Democrats: Clinton blasting Obama's health care plan and, in a new twist, his electability

Hillary Clinton is stepping up her rhetoric against Barack Obama. Her double offensive today centers on health care -- keeping with what has shaped up to be one of the major battlefronts of the Democratic nomination -- and a new theme: electability!

Notice the fundamental change in the tone of the campaign: Clinton wants to put Obama in the spotlight, make him run as the front-runner as well. And since Obama started his surge in November, it really is fair to now scrutinize him much closely. The media and Clinton have ample time to give Obama front-runner treatment. Obama can no longer run as the underdog challenging Clinton; he now also faces his own share of negative stories against which he has to defend himself. Clinton is now no longer the inevitable nominee. And while that is not a good thing for her, it does come with some benefits.

Let's look at the health care battle, first, as the Democratic primary has been very much shaped over the past 10 days by Krugman's columns in the New York Times blasting Obama for his right-wing rhetoric on health care and against mandates. Sensing that this is one issue on which Clinton can argue she is at Obama's left, she is now running with the issue in Iowa.

First up, her campaign has sent a mailer to Iowa households written and signed by former Iowa Governor Tom Vilsack (a potential VP pick for Clinton). Vilsack explains that Obama's health care plan is weak, and invites voters to read the Krugman column... which is included in the mailer! An unthinkable development earlier in the year, but the Clinton campaign is now using Krugman, one of the heroes of the intellectual left, to drive its campaign! (You can view the mailer here; the link opens a PDF).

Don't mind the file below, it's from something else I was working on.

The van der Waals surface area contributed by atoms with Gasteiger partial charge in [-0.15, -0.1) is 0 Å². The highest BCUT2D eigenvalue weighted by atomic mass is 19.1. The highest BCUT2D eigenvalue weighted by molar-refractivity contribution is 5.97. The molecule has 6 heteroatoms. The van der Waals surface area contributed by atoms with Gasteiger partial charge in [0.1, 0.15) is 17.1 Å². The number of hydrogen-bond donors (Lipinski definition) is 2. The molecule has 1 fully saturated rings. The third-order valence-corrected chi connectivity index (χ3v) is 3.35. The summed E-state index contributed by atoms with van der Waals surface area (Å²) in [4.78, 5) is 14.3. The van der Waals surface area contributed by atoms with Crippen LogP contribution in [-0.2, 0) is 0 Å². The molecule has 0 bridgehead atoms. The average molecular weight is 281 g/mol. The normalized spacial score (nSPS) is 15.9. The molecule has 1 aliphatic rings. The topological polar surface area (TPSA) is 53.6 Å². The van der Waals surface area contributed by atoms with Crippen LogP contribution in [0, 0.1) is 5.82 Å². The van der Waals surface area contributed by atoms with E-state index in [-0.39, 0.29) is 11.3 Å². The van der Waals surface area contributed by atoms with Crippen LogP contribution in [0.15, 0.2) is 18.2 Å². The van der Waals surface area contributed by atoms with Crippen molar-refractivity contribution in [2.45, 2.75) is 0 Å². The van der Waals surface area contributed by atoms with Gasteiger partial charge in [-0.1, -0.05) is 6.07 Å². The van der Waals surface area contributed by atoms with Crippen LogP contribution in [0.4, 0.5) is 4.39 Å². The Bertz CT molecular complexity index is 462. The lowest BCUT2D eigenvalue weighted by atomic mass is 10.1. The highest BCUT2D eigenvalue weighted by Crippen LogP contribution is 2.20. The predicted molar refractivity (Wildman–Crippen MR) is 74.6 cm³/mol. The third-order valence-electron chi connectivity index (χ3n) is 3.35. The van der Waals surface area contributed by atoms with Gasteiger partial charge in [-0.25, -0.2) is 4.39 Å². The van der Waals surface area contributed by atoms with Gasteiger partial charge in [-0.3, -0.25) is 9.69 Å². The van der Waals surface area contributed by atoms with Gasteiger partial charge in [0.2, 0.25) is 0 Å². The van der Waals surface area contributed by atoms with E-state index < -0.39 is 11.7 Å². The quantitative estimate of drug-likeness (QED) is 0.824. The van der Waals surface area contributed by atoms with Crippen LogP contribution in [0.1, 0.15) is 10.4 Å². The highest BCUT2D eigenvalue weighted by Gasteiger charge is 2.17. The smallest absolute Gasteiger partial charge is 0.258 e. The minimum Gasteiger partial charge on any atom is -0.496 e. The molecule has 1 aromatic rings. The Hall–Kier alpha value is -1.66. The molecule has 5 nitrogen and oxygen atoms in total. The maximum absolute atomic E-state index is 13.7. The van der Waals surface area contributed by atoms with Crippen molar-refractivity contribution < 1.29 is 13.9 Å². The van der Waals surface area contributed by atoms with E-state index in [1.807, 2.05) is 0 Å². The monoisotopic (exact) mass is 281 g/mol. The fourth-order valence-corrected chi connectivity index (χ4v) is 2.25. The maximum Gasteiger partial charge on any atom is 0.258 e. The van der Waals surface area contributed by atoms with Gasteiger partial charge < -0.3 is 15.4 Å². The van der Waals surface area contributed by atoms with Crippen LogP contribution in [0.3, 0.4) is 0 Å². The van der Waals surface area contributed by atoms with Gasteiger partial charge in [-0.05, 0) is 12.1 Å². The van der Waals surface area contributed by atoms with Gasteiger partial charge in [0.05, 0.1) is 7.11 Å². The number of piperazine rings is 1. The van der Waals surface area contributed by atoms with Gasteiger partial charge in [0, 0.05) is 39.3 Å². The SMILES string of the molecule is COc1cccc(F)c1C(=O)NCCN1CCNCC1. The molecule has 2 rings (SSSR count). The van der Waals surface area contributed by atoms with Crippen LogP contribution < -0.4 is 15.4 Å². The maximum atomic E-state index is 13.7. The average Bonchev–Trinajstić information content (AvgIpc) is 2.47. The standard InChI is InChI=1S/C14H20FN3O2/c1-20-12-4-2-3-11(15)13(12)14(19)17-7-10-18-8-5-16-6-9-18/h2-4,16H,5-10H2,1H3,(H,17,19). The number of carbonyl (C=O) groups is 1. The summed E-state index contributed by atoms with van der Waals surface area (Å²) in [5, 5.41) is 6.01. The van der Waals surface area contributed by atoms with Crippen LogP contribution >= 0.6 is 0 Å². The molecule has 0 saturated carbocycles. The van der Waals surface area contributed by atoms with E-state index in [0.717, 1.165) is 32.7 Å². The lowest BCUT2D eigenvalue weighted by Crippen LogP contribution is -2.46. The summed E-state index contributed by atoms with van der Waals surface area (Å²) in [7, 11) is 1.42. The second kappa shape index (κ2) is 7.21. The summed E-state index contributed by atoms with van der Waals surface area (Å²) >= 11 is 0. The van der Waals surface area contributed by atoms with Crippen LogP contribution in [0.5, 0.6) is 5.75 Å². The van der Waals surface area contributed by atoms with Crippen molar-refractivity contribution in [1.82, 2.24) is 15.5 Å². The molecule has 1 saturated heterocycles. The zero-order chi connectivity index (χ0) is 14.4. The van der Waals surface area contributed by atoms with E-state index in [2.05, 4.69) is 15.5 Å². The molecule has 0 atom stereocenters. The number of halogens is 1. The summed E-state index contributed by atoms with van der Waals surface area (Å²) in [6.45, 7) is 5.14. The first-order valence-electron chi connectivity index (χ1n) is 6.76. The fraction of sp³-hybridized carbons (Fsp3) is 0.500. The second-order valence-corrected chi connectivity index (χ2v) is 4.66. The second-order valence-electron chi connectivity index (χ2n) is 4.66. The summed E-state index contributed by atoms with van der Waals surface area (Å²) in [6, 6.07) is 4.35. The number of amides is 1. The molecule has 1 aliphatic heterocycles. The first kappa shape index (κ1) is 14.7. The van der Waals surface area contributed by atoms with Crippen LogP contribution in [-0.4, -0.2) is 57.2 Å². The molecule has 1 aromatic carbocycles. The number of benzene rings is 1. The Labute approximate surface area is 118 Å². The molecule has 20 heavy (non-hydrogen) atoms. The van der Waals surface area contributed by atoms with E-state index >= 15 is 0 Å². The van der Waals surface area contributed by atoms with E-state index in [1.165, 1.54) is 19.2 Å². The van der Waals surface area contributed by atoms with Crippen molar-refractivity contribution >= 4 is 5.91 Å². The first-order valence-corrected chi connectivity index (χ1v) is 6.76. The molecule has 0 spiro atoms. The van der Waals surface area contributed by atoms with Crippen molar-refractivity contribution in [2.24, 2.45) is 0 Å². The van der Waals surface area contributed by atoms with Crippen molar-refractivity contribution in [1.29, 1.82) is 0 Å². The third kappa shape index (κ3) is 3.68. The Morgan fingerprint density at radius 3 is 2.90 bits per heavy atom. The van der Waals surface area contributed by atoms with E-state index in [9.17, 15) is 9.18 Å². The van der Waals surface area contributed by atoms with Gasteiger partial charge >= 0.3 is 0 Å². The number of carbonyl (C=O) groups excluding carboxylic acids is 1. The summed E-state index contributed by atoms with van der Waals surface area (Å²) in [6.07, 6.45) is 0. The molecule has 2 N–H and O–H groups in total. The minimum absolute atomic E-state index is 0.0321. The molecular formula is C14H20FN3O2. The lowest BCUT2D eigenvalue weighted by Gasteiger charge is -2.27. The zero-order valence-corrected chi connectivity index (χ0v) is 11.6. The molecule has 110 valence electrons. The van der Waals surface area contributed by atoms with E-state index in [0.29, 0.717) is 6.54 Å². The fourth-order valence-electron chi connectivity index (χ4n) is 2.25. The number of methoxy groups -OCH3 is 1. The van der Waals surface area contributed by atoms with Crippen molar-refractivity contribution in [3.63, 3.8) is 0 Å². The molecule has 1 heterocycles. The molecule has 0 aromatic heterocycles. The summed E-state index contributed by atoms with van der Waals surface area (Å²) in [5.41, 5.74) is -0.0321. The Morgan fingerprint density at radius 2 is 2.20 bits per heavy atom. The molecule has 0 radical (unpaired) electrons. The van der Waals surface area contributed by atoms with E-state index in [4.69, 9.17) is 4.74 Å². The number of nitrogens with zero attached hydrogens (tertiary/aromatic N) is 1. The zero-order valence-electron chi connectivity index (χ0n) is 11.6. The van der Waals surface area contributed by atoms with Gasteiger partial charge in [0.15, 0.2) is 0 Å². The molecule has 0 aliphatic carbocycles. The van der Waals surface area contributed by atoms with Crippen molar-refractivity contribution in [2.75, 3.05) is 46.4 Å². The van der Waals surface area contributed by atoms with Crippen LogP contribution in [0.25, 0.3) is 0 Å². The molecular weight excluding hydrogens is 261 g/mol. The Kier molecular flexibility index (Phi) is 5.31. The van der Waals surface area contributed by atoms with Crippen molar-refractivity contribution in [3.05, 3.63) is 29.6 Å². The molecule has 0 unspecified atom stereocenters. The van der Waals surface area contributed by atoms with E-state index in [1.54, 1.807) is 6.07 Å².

And here is a flier that is being distributed in Iowa by the Clinton campaign, on health care again -- this one is explicitly negative. Here again, Clinton is blasting Obama for being Republican-lite on health care, a stunning reversal of arguments Obama waged during the summer. And here again, three of the four quotes used are from Krugman.
The second Clinton offensive is centered on Obama's electability -- a new strategy that Clinton has not employed much up until now. It is Clinton's electability that has been questioned throughout the campaign by the Obama and Edwards campaign; and such questions are usually reserved for a front-runner. Voters choosing an underdog rarely wonder how electable he is -- but Clinton's camp is clearly feeling that with Obama now clearly in a position to become the nominee, it is time to put the spotlight on him.

Senator Evan Bayh (another potential VP pick) and other Clinton backers held a press conference today to explain why Clinton is the most electable -- and highlighted her consistency and her ability to... win Arkansas. What to make of this strategy? Does it have any potential?

Polls have rarely shown Obama running significantly poorly than Clinton; in fact, he sometimes runs significantly better in Midwestern or Western states. But Clinton's argument is that Obama has not been through intense media coverage yet of past statements and his exact positions on issues. Once the spotlight gets turned on Obama, she wants to argue, voters will be uncomfortable with his flip-flops and his positions that make him unelectable.

And indeed, the media is starting to buy that argument and look at Obama. The big story today is the Politico's unearthing of a questionnaire filled by Obama (his campaign is now answering it was filled by an aide, though I really don't see how that changes anything) in the 1990s. The questionnaire flatly says "no" to death penalty and to resitrictions on abortion, and yes to a ban on possession of guns. The Politico (and now the Clinton campaign) point out that Obama has gone back on his positions... opening both an attack on him for being too liberal and for changing his position. The Politico speculates that Obama has never had to face a Republican opponent and will therefore be unprepared for the coming onslaught -- with a lot of never before released information.